People are still arguing about the GOP’s “war on women,” not to mention Hilary Rosen’s knock against Ann Romney, Mitt Romney’s claims that the Obama administration has failed to protect women’s jobs during the recession. Amidst the kerfuffle, a friend asked: Is there any empirically judicious way to determine which party is more pro-woman?
I’m not sure there really is. Women comprise the majority of the U.S. population. Women’s interests and perspectives range from Anita Bryant and Kay Bailey Hutcheson to Angela Davis and Katha Pollitt. A nice paper by Yale economist Ebonya Washington does offer insight.. (HAP)
I agree with Jonathan Cohn that women, particularly women with children, have strong reasons to support a generous welfare state. From the days of the settlement houses, the Sheppard-Towner Act, and the New Deal right up to the present day, a conspicuous number of liberal reformers working hardest to improve conditions for needy families were women. Yet of course millions of conservative women have their own stories to tell. There is no unique women’s perspective on time-limited welfare benefits, racial discrimination, capital gains taxes, or the Buffett Rule, much as I sometimes wish there was.
Still, it seems clear that most women obviously care more about certain issues than most men do. Men and women also rank things differently in the hierarchy of issues in which we all express greater or lesser concern. That’s true of everyday people. It’s also true of the men and women we elect to represent us in Congress, who allocate their attention and political capital across a broad range of important subjects. It stands to reason that women representatives would allocate more of these scarce resources on issues of (say) promoting access to contraception or deterring gender discrimination than their male counterparts would do.
In principle, we could test this. The ideal experiment would be to randomly switch legislator’s genders and then to administer careful surveys to examine how people’s political views varied between the two perspectives. Our University of Chicago IRB might balk at that.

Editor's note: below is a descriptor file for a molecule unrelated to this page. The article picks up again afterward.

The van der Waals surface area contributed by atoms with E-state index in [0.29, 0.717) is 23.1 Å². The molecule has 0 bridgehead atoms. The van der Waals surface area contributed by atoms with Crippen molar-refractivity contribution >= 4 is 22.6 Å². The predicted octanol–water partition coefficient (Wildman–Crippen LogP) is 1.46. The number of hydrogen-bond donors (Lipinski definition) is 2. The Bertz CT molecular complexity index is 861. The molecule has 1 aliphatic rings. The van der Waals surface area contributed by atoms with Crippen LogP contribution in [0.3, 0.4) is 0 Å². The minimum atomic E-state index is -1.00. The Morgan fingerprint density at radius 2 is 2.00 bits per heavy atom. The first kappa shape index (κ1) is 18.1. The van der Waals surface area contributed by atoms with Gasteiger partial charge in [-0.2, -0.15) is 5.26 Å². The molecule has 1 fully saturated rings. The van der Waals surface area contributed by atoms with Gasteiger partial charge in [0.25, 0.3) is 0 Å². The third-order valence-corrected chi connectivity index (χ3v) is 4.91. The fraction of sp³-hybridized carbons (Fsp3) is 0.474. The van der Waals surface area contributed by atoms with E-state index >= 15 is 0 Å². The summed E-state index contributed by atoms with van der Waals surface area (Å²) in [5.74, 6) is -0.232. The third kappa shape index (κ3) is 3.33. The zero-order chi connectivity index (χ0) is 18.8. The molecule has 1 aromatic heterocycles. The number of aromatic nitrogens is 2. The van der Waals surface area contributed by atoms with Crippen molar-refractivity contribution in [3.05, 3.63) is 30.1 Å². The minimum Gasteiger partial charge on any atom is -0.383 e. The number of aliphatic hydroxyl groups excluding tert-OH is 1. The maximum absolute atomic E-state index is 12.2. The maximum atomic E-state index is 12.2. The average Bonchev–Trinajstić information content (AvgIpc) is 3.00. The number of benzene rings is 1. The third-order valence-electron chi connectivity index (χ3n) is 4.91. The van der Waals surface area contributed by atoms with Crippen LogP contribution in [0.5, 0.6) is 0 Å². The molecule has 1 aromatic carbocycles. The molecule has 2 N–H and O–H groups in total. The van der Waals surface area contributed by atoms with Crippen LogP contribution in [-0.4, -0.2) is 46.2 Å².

We might be able to do something less airtight, but still pretty interesting: We could randomly assign legislators to have children of different genders and then see how these assignments are associated with changes in their votes. That’s exactly what Ebonya Washington did in an intriguing paper published in the American Economic Review four years ago.
Using congressional voting record scores compiled by the National Organization of Women (NOW) and other sources, Washington examined Congressional voting records covering the period 1997-2004. Representatives who happened to have a high proportion of daughters were markedly more likely to vote in favor of reproductive rights than were legislators with the same family size who happened to have a greater proportion of sons. The effects were large, statistically significant, and concentrated in this particular area of public policy.
Above is Figure 1 from Washington’s paper. It shows legislators’ mean scores in the 105th Congress on an index constructed by the National Organization of Women.
I believe the figure speaks for itself. Those with more daughters score markedly higher on NOW’s preferred voting measures. Similar patterns hold for other family sizes and when one controls for potential confounding effects such as family religious affiliation and President Clinton’s voting share in legislators’ home district. When Washington decomposed the measures into their component parts, by far the largest differences concerned bills that would ban or restrict teens’ access to abortions, legislation concerning contraception, and international family planning.
These results are interesting. It’s also interesting what doesn’t seem to come up. You might expect representatives with a high proportion of daughters to be more liberal on various social policy issues: social service provision, health, crime, labor policies. Indeed having daughters is associated with some increase in liberal voting patterns. The pattern is much weaker than one finds for abortion and contraception.
Washington gives some pretty interesting reasons why. There’s something about having a child who carries ovaries around with her that concentrates legislators’ minds. Maybe some fathers ponder the possibility that their precious daughters might someday be left alone to bear various life-changing consequences, or simple humiliation, as the result of an unintended pregnancy. That’s enough for me.